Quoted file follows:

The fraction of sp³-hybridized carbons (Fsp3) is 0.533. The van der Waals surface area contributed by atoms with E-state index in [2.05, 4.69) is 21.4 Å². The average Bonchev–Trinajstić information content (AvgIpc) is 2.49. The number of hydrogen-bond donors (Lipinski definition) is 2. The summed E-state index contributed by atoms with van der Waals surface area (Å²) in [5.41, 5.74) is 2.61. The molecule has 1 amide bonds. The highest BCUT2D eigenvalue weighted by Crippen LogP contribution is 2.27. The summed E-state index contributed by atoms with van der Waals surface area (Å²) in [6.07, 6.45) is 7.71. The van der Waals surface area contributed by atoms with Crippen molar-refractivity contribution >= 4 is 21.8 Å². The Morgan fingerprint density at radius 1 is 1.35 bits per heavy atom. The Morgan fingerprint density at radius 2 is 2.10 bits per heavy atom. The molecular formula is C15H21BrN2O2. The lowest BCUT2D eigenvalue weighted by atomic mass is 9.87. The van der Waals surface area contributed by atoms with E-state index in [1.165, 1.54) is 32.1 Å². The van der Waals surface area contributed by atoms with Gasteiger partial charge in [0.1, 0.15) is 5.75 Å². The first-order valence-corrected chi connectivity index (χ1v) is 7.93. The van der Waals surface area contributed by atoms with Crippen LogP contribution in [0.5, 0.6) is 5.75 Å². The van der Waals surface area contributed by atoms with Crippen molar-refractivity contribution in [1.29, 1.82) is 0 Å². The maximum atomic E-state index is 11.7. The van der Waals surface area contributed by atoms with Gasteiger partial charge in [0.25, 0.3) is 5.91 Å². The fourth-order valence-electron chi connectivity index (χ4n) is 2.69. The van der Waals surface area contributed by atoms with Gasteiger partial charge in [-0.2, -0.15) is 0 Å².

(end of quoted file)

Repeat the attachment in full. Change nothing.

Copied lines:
The fraction of sp³-hybridized carbons (Fsp3) is 0.533. The van der Waals surface area contributed by atoms with E-state index in [2.05, 4.69) is 21.4 Å². The average Bonchev–Trinajstić information content (AvgIpc) is 2.49. The number of hydrogen-bond donors (Lipinski definition) is 2. The summed E-state index contributed by atoms with van der Waals surface area (Å²) in [5.41, 5.74) is 2.61. The molecule has 1 amide bonds. The highest BCUT2D eigenvalue weighted by Crippen LogP contribution is 2.27. The summed E-state index contributed by atoms with van der Waals surface area (Å²) in [6.07, 6.45) is 7.71. The van der Waals surface area contributed by atoms with Crippen molar-refractivity contribution >= 4 is 21.8 Å². The Morgan fingerprint density at radius 1 is 1.35 bits per heavy atom. The Morgan fingerprint density at radius 2 is 2.10 bits per heavy atom. The molecular formula is C15H21BrN2O2. The lowest BCUT2D eigenvalue weighted by atomic mass is 9.87. The van der Waals surface area contributed by atoms with E-state index in [1.165, 1.54) is 32.1 Å². The van der Waals surface area contributed by atoms with Gasteiger partial charge in [0.1, 0.15) is 5.75 Å². The first-order valence-corrected chi connectivity index (χ1v) is 7.93. The van der Waals surface area contributed by atoms with Crippen LogP contribution in [0.5, 0.6) is 5.75 Å². The van der Waals surface area contributed by atoms with Crippen molar-refractivity contribution in [1.29, 1.82) is 0 Å². The maximum atomic E-state index is 11.7. The van der Waals surface area contributed by atoms with Gasteiger partial charge in [0.25, 0.3) is 5.91 Å². The fourth-order valence-electron chi connectivity index (χ4n) is 2.69. The van der Waals surface area contributed by atoms with Gasteiger partial charge in [-0.2, -0.15) is 0 Å².